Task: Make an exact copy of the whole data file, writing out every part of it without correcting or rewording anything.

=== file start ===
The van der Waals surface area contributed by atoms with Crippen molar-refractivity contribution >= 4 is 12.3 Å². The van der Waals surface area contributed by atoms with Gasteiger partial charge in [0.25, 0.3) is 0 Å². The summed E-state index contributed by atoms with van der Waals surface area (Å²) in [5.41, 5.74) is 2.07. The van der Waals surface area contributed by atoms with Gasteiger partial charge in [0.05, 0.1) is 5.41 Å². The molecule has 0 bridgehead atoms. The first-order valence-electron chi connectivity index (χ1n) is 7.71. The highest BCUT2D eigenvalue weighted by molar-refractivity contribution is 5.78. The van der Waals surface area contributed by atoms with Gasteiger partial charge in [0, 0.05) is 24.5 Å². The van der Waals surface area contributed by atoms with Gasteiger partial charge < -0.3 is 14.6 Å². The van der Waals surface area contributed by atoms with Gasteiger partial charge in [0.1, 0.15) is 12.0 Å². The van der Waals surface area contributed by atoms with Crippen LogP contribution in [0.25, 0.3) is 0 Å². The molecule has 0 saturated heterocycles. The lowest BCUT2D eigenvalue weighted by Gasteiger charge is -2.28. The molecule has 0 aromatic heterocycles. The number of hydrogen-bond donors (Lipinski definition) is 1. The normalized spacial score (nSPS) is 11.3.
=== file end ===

The van der Waals surface area contributed by atoms with Crippen molar-refractivity contribution >= 4 is 12.3 Å². The van der Waals surface area contributed by atoms with Gasteiger partial charge in [0.25, 0.3) is 0 Å². The summed E-state index contributed by atoms with van der Waals surface area (Å²) in [5.41, 5.74) is 2.07. The van der Waals surface area contributed by atoms with Gasteiger partial charge in [0.05, 0.1) is 5.41 Å². The molecule has 0 bridgehead atoms. The first-order valence-electron chi connectivity index (χ1n) is 7.71. The highest BCUT2D eigenvalue weighted by molar-refractivity contribution is 5.78. The van der Waals surface area contributed by atoms with Gasteiger partial charge in [0, 0.05) is 24.5 Å². The van der Waals surface area contributed by atoms with Gasteiger partial charge < -0.3 is 14.6 Å². The van der Waals surface area contributed by atoms with Gasteiger partial charge in [0.1, 0.15) is 12.0 Å². The van der Waals surface area contributed by atoms with Crippen LogP contribution in [0.25, 0.3) is 0 Å². The molecule has 0 saturated heterocycles. The lowest BCUT2D eigenvalue weighted by Gasteiger charge is -2.28. The molecule has 0 aromatic heterocycles. The number of hydrogen-bond donors (Lipinski definition) is 1. The normalized spacial score (nSPS) is 11.3.